In January, Oakmark Funds’ Bill Nygren gave a talk at Google on various aspects of value investing, the path of his career, and how the tech industry has evolved over time.
The hour-long interview takes many twists and turns, beginning with how Nygren first got interested in stocks. As a child, he says, he “liked numbers more than words” and took up baseball because he was fascinated with statistics. In the newspaper, Nygren recalls, the stock quotes were always listed next to the baseball stats. “When I found out they had to do with money,” he quips, “I got really interested in them.”
While both gambling and stock investing involve putting capital at risk, Nygren explains, he learned at a young age that in stock investing, the expected returns were positive. And, since he was taught the good sense of getting as much for his money as possible (“I went shopping with my mom, and if grapes were on sale she would buy more of them and less of something else,” he recalls), he developed an affinity for a value investment approach, for “being patient, and waiting to get more value than you were expending.”
He discusses how value investing has evolved in a macro sense and also within the context of the tech industry, citing the specific example of Netflix and how he passed on the stock ten years ago—he doesn’t consider it a mistake, but rather points out that the company “didn’t have the risk-reward profile we were looking for at the time.”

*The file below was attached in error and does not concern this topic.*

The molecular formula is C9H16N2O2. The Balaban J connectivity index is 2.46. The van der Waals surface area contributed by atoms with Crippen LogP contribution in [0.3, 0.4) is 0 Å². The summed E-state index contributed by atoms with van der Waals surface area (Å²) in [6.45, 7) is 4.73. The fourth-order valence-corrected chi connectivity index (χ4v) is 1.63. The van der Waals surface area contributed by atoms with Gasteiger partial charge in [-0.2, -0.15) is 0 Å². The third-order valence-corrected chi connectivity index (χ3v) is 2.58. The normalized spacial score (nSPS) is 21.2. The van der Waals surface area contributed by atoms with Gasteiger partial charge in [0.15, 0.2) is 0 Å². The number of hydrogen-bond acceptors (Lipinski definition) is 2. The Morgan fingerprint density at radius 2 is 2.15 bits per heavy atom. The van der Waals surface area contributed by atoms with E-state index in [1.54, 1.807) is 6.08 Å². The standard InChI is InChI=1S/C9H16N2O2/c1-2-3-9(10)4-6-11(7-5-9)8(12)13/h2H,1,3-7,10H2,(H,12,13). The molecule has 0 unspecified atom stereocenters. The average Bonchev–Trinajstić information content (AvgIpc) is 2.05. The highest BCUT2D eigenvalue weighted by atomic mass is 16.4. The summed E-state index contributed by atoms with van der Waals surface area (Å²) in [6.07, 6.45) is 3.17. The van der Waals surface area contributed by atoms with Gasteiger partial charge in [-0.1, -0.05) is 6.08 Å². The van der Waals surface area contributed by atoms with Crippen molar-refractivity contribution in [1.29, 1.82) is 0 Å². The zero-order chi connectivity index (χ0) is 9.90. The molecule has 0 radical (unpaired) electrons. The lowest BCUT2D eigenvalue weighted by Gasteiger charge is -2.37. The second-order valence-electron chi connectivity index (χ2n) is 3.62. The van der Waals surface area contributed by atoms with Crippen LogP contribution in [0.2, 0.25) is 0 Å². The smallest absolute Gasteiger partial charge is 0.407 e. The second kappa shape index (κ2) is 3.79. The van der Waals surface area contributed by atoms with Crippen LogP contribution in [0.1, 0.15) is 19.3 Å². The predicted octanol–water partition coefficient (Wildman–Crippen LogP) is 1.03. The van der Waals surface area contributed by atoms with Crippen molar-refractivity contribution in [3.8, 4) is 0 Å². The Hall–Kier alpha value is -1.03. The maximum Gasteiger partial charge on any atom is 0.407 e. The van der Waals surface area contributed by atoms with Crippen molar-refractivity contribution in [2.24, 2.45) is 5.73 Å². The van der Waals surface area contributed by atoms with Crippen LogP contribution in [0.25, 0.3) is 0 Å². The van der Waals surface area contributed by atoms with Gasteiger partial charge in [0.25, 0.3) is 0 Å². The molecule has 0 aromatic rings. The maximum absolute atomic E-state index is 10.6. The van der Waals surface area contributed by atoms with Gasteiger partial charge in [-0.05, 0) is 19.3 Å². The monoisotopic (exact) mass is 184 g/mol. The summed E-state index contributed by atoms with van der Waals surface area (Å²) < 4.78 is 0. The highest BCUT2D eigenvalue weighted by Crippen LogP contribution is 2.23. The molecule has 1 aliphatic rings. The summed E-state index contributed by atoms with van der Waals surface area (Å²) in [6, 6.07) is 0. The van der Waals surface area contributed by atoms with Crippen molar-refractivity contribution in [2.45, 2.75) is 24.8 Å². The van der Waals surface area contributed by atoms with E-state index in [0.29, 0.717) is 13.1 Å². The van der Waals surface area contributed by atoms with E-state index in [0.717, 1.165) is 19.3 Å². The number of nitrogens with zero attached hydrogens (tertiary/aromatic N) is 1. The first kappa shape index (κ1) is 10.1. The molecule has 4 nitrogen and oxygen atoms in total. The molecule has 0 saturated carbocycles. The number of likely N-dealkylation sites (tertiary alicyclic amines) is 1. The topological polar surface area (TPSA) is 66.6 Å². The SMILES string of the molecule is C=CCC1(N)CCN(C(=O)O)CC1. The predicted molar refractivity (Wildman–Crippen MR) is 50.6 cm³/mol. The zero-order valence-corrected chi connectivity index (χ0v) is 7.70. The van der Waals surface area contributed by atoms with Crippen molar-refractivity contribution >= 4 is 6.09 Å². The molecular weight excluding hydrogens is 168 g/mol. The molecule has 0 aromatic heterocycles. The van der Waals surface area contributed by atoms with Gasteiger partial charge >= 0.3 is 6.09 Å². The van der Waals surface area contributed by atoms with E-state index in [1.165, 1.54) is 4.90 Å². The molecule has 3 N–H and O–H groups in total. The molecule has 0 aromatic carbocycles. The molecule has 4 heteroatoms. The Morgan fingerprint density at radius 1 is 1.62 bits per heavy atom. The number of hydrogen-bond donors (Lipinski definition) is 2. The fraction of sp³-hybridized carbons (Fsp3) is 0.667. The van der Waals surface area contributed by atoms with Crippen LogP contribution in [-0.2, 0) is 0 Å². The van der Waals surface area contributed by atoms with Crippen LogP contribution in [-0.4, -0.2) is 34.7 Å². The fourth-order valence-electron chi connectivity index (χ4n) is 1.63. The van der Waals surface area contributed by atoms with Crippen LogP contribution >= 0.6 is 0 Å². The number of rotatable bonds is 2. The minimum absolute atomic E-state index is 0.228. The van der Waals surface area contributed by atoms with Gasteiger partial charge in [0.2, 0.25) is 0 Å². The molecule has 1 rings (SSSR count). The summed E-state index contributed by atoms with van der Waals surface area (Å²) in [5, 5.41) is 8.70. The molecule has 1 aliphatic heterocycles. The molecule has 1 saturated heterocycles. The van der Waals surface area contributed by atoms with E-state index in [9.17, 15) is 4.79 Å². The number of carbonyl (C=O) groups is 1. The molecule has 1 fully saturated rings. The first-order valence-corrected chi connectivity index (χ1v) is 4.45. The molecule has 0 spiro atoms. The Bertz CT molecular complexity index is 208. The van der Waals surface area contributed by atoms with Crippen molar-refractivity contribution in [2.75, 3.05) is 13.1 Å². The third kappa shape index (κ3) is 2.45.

Nygren says, “As value investing has evolved, some of the more interesting opportunities are coming from businesses for which the P/E ratio does a really poor job of assigning value.” Simply bottom-feeding based on price isn’t the way to go, he says. “Simple, obvious stocks that look cheap deserve to be cheap,” he argues. He underscores the importance of digging into information to find other factors that could shed light on value—on the company’s financial statements, for example.
The notion that the tech sector is somehow riskier because it changes quickly, he says, is “an outdated idea.” All industries undergo rapid change, says Nygren. Tech companies are now of a scale that “2 kids in a garage aren’t going to invent something to displace them.”